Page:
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Indiana University

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EASC Newsletter

A publication of the East Asian Studies Center, Indiana University

December 2014

Alumni Updates

Greg Johnson (EALC Ph.D., 2009) presented “Expanding the Space of Modern Education: Militarism, Patriotism and Cultural Edification in the Emergence of School Travel in Japan” and   “Evacuation made visible - Images of Children, Parents and Teachers from WWII Evacuations in Japan” at the conference ‘Education, War and Peace,’ International Standing Conference for the History of Education 36, University of London, 23-26 July 2014.

Kirsten Olson (Chinese/Theatre B.A., 2009; Kelley School of Business M.B.A., 2014) began a new position as the Co-Operations Director of the Sino-US Diabetes Center at Zhejiang Hospital in Hangzhou, China.

Liora Sarfati (Folkore and Ethnomusicology/EALC Ph.D., 2009) was promoted to the position of Lecturer (equivalent to Assistant Professor in the American system) in the Department of East Asian Studies at Tel Aviv University in Israel.

Roger Thomas (EALC Ph.D., 1991), Professor of East Asian Studies at the Illinois State University, has been appointed Distinguished Lecturer of Arts and Sciences for this academic year. He is a well-known as a translator of Japanese literature, having received the Japan-US Friendship Commission's Japanese Literature Translation Prize in 2000 for his translation of A Tale of False Fortunes by Enchi Fumiko.

Peter Zhang (CMCL Ph.D., 2008) recently published “Meditations on Media Ecology” in China Media Research 10.3 (2014), pages 94-104; “McLuhan and I Ching: An Interological Inquiry” in Canadian Journal of Communication 39.3 (2014), pages 449-468; “Poetics Is Not a Subject but a Function” (with Eric McLuhan) in China Media Research (2014); and “Aristotle's Fourfold Causality, Tetralemma, and Emergence” (with Bill Guschwan) in ETC.: A Review of General Semantics, (2014); and “Vitalism in Ivie,” ETC 71, No. 2 (2014): 162-164.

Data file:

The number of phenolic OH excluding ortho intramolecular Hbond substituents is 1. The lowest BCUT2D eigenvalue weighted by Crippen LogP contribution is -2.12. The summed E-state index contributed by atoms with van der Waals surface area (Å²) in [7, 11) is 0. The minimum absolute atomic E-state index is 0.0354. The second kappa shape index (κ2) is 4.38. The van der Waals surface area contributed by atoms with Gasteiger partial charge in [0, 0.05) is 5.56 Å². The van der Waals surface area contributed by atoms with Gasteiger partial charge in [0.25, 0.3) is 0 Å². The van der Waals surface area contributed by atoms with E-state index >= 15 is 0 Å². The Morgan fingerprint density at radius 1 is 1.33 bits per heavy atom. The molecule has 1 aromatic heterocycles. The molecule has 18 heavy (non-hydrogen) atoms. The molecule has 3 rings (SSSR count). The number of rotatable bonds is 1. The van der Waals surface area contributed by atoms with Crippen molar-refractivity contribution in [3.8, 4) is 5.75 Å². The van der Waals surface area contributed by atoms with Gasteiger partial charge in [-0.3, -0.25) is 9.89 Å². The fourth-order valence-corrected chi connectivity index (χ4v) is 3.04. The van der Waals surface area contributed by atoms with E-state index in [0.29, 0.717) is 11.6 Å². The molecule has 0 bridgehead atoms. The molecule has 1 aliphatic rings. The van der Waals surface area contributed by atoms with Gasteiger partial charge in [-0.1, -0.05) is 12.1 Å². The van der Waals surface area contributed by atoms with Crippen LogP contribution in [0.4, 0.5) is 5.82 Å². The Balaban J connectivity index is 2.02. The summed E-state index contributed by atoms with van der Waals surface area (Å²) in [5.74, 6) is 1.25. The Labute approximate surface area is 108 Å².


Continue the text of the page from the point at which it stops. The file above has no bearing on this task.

Former Student Now Directing Korean Education in Midwest

Yu Kyung Ha, a holder of a Harvard master’s degree in international education policy and a former doctoral student at Indiana University, was appointed in August 2014 as the director of the Korean Education Center (KEC) at the Chicago Consulate General, one of six such centers in the United States. The Chicago Center handles Korean educational activities in 13 Midwest states, including Indiana.

Her central role as KEC director is to foster education regarding Korean language and culture. To this end, KEC engages in various tasks, such as promoting Korean schools (there are approximately 130 Korean schools in 13 U.S. states that play a vital role in teaching Korean language and culture to young Korean-Americans, helping them to establish their cultural identity and value their heritage); supporting Korean language programs in public American school curricula; offering Korean language and culture courses for young adults; and promoting English programs (such as TaLK – “Teach and Learn in Korea” – a program that recruits young professionals to work as assistant teachers in after-school English programs in Korea’s rural elementary schools) to enhance Korean public education. In addition, KEC also facilitates the exchange of educational information to diffuse successful educational practices throughout the region.

As part of its educational repertoire, KEC offers two unique resources for locals that warrant mention: One is financial support for opening and maintaining Korean language classes in American public schools. Currently, KEC is funding eight schools which offer Korean language classes to K-12 students. KEC also organizes Korean language and culture classes that are open to the public. At present, the Center is offering classes in Chicago, Wheeling, and UIC (University of Illinois Chicago) for young adults who wish to learn more about Korea.

This past October 4th, Director Ha visited the IUB campus to participate in the university’s second annual Korean Night. She describes her experience of Korean Night as “absolutely amazing.” She was especially impressed by IU students’ working closely with local Korean people, and was also pleased to meet many children and parents from Korean schools in the Bloomington area. Although it was only the 2nd Korean Night, she remarked, the programs were diverse and well organized. “I appreciate all the hard work of the EASC,” she said.